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U.S. antitrust regulators face growing public pressure to scrutinize Amazon.com Inc.’s bid to acquire Whole Foods Market Inc., although analysts say there are no strong legal arguments for a government challenge.
Opponents of the $13.7 billion deal say it would squelch innovation and increase Amazon’s online dominance, discouraging entrance into the emerging online grocery market. The United Food and Commercial Workers International Union (UFCW) is the most recent group to raise alarms since the transaction was announced last month, asking the Federal Trade Commission July 17 to examine the deal. Congressional Democrats have also said regulators should look into it.
The outcry illustrates a debate about the limits of antitrust law in the U.S. Critics of the Amazon-Whole Foods deal contend that its potential dominance over the online grocery market highlights the need for a more creative and forward-thinking approach to antitrust enforcement. But antitrust lawyers say the transaction likely won’t present significant antitrust problems for regulators since it involves companies that aren’t direct competitors.
“We’re living in a moment where an increasing share of our commerce and communications are being mediated by a handful of dominant platforms, and that has huge ramifications for competition in ways that it’s becoming clear the current antitrust regime is not fit to address,” Lina Khan, a fellow with the Open Markets program at the New America Foundation, told Bloomberg BNA.
But expanding antitrust law may not be the answer, according to Christopher Sagers, a Cleveland State University professor whose focus includes economics and antitrust law. Sagers said the Amazon-Whole Foods deal is unlikely to trigger a fundamental change in how mergers are reviewed, at least not for the foreseeable future. “Even if it weren’t politically implausible, I don’t think it’s good policy,” Sagers told Bloomberg BNA.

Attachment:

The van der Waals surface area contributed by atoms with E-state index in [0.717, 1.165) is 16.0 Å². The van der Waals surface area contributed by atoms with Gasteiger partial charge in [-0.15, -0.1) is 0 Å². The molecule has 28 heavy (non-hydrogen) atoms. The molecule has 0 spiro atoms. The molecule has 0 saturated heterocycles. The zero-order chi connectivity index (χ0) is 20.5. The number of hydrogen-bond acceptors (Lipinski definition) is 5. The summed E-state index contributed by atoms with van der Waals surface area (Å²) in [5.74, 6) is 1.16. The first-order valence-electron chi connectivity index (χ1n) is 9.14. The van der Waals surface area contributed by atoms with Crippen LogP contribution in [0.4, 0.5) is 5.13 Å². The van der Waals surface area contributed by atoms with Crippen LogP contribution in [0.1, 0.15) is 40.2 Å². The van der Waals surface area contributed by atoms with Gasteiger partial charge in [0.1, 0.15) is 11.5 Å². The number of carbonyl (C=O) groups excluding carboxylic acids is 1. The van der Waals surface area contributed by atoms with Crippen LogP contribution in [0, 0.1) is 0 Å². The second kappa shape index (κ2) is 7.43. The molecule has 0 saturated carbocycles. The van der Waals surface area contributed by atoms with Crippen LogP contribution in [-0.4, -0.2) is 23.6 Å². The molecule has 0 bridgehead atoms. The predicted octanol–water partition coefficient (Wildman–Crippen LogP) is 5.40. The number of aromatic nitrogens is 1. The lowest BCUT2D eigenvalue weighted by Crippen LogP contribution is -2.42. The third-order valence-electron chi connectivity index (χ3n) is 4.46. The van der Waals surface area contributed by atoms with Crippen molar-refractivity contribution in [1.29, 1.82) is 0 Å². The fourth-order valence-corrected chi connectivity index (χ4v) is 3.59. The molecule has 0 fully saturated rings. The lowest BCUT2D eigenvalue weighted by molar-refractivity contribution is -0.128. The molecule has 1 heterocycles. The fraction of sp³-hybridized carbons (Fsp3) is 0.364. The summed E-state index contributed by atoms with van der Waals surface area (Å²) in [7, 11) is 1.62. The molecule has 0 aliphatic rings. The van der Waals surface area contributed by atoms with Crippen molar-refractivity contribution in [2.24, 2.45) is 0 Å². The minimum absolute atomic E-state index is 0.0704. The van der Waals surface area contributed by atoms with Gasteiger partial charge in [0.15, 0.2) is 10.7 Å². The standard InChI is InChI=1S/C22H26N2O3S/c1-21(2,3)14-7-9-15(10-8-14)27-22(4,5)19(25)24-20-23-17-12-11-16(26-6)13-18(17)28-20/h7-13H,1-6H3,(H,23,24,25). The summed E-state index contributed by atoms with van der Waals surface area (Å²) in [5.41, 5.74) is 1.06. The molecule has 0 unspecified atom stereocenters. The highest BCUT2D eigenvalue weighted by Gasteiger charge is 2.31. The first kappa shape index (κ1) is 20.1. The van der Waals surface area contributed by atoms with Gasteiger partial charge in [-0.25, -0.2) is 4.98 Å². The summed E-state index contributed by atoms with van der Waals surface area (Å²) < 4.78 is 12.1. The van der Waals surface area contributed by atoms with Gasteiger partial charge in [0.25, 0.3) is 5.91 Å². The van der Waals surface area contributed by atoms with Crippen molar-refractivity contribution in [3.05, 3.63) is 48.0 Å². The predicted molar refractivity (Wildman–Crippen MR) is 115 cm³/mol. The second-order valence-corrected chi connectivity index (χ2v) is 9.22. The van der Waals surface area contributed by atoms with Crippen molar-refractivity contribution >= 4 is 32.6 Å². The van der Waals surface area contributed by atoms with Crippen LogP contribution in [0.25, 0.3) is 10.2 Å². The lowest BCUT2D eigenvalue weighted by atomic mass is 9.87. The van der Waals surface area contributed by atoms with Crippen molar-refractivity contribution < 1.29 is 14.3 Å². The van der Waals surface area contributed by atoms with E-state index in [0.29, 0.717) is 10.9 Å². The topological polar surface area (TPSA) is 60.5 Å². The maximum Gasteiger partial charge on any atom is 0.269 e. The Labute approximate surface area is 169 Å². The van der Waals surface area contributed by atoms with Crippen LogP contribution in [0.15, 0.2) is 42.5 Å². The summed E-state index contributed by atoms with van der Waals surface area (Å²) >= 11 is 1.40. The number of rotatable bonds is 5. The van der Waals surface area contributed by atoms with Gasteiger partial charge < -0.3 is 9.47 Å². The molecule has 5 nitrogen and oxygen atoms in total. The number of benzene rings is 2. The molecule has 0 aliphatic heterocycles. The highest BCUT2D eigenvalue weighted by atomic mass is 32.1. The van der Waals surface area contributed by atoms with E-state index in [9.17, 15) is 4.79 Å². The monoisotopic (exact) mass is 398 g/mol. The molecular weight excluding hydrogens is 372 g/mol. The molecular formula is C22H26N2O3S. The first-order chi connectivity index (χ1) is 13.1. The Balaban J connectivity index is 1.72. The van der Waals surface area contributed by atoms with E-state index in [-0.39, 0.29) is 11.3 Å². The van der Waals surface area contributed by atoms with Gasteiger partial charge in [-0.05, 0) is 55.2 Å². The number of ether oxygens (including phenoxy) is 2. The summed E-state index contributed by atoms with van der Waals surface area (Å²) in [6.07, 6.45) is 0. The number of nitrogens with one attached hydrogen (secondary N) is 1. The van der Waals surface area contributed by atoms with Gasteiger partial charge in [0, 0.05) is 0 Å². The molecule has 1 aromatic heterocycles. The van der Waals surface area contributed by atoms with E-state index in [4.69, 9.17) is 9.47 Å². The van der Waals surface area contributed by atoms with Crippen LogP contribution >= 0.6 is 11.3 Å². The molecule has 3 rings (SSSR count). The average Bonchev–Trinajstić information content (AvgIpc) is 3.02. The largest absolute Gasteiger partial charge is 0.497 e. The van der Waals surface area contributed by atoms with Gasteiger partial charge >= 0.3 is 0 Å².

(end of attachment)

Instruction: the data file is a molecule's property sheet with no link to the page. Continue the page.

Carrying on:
For one thing, he said, Amazon has done exactly what innovators are supposed to do. “Above all, Amazon has succeeded by being an exceptional innovator, apparently mostly in logistics — it has revolutionized the distribution of goods and services. Just smacking it simply because it has succeeded by doing well is pretty self-defeating,” Sagers said. “I favor looking seriously at Amazon, but I don’t favor changing antitrust so that we break up big firms just for the sake of it.”
To the extent that Amazon has grown its market position by doing things other than making a better product, he said, the current antitrust law is capable of dealing with it. “I see this as an opportunity to enforce the antitrust laws, as they are, more vigorously.”
Regardless of how regulators determine the correct legal analysis of the Amazon-Whole Foods tie-up, critics are increasingly citing wage and employment worries. In its letter to the FTC, the UFCW said thousands of Whole Foods workers could be adversely affected, among other potential harms.
But the letter acknowledged that traditional antitrust analysis may discount those kinds of “threats.”
“Because of the impact of online shopping, technology, and automation, our economy and the retail grocery landscape is changing dramatically,” Marc Perrone, the group’s president, wrote. “As such, the very definition of how mergers, such as the proposed Amazon and Whole Foods merger, would impact grocery competition, customer choice, the price of goods, and, especially hard-working retail workers, must be rethought.”
Rep. David Cicilline (D-R.I.), a key Democrat on the House Judiciary Committee, recently called for a congressional hearing to examine such concerns, citing the possibility of “decreased wages.” He specifically cited the inability of antitrust regulators to examine employment and inequality in merger analysis. As such, the antitrust subcommittee, of which he is the ranking member, “should have an active oversight role in determining whether this trend serves the public interest,” he argued.
Rep. Ro Khanna (D-Calif.) was one of the first members of Congress to say U.S. antitrust regulators must undertake a review that considers the merger’s impact on jobs and wages, as well as prices.
Thus far, however, regulators and Republicans in Congress aren’t publicly responding to the requests and challenges raised by opponents.
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